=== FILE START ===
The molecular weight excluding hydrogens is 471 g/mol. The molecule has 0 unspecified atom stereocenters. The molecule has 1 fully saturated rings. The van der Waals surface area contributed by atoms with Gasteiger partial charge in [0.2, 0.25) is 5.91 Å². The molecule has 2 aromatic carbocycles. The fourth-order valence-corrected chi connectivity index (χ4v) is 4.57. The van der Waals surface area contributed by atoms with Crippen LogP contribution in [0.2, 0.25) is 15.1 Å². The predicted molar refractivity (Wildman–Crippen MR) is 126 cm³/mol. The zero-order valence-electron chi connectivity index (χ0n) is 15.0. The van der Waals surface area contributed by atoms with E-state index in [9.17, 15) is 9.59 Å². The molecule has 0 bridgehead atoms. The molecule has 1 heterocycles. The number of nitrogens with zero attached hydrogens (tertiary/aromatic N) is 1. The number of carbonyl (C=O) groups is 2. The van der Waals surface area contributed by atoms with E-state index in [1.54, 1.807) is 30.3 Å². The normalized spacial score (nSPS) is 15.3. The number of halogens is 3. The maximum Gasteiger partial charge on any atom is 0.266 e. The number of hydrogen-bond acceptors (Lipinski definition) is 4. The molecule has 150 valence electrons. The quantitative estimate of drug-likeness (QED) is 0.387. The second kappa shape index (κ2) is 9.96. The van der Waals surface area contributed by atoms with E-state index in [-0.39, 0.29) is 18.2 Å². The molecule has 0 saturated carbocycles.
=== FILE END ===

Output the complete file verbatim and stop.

The molecular weight excluding hydrogens is 471 g/mol. The molecule has 0 unspecified atom stereocenters. The molecule has 1 fully saturated rings. The van der Waals surface area contributed by atoms with Gasteiger partial charge in [0.2, 0.25) is 5.91 Å². The molecule has 2 aromatic carbocycles. The fourth-order valence-corrected chi connectivity index (χ4v) is 4.57. The van der Waals surface area contributed by atoms with Crippen LogP contribution in [0.2, 0.25) is 15.1 Å². The predicted molar refractivity (Wildman–Crippen MR) is 126 cm³/mol. The zero-order valence-electron chi connectivity index (χ0n) is 15.0. The van der Waals surface area contributed by atoms with E-state index in [9.17, 15) is 9.59 Å². The molecule has 0 bridgehead atoms. The molecule has 1 heterocycles. The number of nitrogens with zero attached hydrogens (tertiary/aromatic N) is 1. The number of carbonyl (C=O) groups is 2. The van der Waals surface area contributed by atoms with E-state index in [1.54, 1.807) is 30.3 Å². The normalized spacial score (nSPS) is 15.3. The number of halogens is 3. The maximum Gasteiger partial charge on any atom is 0.266 e. The number of hydrogen-bond acceptors (Lipinski definition) is 4. The molecule has 150 valence electrons. The quantitative estimate of drug-likeness (QED) is 0.387. The second kappa shape index (κ2) is 9.96. The van der Waals surface area contributed by atoms with E-state index in [-0.39, 0.29) is 18.2 Å². The molecule has 0 saturated carbocycles.